Virginia's Equine Industry Focus of Cash Hay Schools
Farm Business Management Update, December 2005/January 2006
By Lori Greiner (email@example.com), Communications Manager of University Relations, and Casey Marsteller, College of Agriculture and Life Sciences, Virginia Tech
"Producing Cash Hay for Virginia's Equine Industry" is the theme of this year's winter forage conferences to be held in February and sponsored by Virginia Cooperative Extension and the Virginia Forage and Grassland Council.
Nationally recognized speakers will help attendees learn about the equine hay market and gain information about hay production and marketing fundamentals that will help to reduce the risk associated with transitioning to an alternative crop and marketing system. The workshop will focus on all aspects of producing high-quality hay. The conferences will be held Feb. 7 at the Armory in Chatham, Feb. 8 at the Southern Piedmont Agricultural Research and Extension Center in Blackstone, and Feb. 9 at Tidewater Agricultural Research and Extension Center in Suffolk. Registration for each session will begin at 8:00 a.m. and end at 3:30 p.m.
As one of the fastest growing segments of Virginia agriculture, the equine industry and its impact will be heavily discussed at this year's conferences. Each year, Virginia's horses consume more than 500,000 tons of hay valued at approximately $100 million; much of it imported from other states. Speakers will address establishing forages, fertility and pest management, cutting and curing management, machinery management and costs, marketing, and hay transportation on public roads.
Chris Teutsch, Extension forage specialist at the Southern Piedmont Agricultural Research and Extension Center, will share the ins and outs of establishing forages in the southeastern and Southside counties. Teutsch says that forage establishment is the first step in a successful horse hay business, realizing payback from inputs, such as lime and fertilizer, depends on having a strong forage stand.
Wade Thomason, Extension grain specialist, will discuss how to establish a fertility program for high-producing forages. According to Thomason, not replacing the large amounts of nutrients removed by hay will lead to reduced yield, vigor, and persistence in even the best forage stands.
Mike Galbraith, who is a forage quality/preservation specialist with Cargill Animal Nutrition and also serves on the board of directors of the American Forage and Grassland Council, will discuss factors that affect curing time and what hay producers can do to minimize the time between mowing and baling. He says that that getting a forage crop cut, cured, and into a bale before it rains can make the difference between producing horse-quality and cow-quality hay.
Scott Hagood, Extension weed specialist, who brings years of experience working in weed management in Virginia, will discuss weed control strategies for high-value forage crops destined for the horse-hay market. He will share Virginia Tech research that demonstrates the significant effects that certain weeds have on forage production and on utilization. "Where hay composition is a primary concern, for example for horse owners, weeds also have a major impact on price," says Hagood.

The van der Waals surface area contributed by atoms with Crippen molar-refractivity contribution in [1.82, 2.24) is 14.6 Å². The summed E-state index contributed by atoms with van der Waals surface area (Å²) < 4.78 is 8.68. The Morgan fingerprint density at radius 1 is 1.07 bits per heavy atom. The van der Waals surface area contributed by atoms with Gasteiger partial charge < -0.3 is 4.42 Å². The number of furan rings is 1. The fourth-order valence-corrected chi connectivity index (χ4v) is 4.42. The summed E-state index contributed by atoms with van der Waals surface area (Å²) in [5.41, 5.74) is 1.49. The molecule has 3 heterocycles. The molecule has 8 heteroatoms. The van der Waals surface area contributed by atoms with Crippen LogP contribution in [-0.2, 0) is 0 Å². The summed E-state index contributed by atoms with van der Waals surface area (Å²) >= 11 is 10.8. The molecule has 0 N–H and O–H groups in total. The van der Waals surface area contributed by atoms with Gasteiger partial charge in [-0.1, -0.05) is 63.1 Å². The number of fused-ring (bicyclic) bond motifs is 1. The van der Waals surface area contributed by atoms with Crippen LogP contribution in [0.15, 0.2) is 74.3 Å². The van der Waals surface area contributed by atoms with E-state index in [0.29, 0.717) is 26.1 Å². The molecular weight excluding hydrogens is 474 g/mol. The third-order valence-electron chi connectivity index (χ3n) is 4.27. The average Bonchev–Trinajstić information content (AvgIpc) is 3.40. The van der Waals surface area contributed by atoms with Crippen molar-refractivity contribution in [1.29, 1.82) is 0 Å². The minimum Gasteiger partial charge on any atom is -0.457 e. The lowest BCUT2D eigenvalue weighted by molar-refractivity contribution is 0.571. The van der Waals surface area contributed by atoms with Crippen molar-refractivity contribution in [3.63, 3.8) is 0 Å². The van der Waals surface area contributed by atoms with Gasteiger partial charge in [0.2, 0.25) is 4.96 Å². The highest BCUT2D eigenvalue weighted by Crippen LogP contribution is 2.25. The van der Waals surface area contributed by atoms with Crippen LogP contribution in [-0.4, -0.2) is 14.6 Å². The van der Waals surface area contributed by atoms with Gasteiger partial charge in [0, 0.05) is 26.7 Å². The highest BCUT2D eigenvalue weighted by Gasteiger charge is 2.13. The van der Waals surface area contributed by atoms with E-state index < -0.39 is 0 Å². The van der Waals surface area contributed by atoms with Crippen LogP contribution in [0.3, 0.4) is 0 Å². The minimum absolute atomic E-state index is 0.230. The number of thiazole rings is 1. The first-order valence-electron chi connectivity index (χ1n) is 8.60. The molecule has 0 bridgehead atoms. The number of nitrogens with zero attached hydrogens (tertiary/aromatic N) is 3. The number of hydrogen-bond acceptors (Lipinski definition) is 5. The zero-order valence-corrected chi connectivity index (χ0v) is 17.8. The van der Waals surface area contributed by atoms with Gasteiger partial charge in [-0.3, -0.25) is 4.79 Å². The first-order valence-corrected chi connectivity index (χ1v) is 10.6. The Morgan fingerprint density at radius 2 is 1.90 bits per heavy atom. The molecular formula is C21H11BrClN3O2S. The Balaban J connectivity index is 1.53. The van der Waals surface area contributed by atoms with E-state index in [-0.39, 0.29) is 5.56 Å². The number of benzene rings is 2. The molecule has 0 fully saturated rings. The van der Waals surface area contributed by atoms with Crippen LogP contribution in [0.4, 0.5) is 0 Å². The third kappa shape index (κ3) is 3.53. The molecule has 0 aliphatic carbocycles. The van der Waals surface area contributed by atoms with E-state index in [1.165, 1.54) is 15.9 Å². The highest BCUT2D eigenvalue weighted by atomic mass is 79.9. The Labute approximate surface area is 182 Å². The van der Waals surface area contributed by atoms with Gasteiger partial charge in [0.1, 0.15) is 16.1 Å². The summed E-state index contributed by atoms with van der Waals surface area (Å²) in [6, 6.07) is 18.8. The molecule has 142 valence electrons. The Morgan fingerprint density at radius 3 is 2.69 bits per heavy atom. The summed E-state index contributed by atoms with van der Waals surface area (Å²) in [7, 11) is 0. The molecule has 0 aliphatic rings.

Bobby Grisso, an Extension agricultural engineer at Virginia Tech, will discuss what farmers need to know about mechanizing hay harvesting, handling, and transportation. He will also pose the question, what systems are in place to mechanize handling of small rectangular bales without using lots of labor?
Gordon Groover, an Extension economist at Virginia Tech and educational advisor to the Virginia Forage and Grassland Council, will discuss the costs of making and storing hay, and what the trade-offs are between mechanized hay handling and hired labor.
Tom Keene, a hay marketing specialist from the University of Kentucky, past president of the American Forage and Grassland Council, and former hay broker, will share his years of experience working as a hay broker in Lexington, Kentucky's high-end equine market. Keene says that making high-quality hay is only half the work, getting that hay out of your barn and in the hands of horse owners or hay brokers is the other half. He will discuss how to establish a marketing plan and the characteristics that horse owners want to see in the hay they purchase.
This conference has received significant support from the U.S. Department of Agriculture's Risk Management Agency. The early registration cost is $5 for Virginia Forage and Grassland Council members and $30 for nonmembers. The deadline for early registration is January 27. After January 27, the registration cost will be $15 for members and $40 for nonmembers. The registration fee for nonmembers includes a one-year membership in the Virginia Forage and Grassland Council and the American Forage and Grassland Council and subscriptions to the Virginia Forager Newspaper, the Forage Leader Magazine, and the monthly e-mail publication, Forage Progress.
For additional information, contact Chris Teutsch at firstname.lastname@example.org or (434) 292-5331, extension 234.
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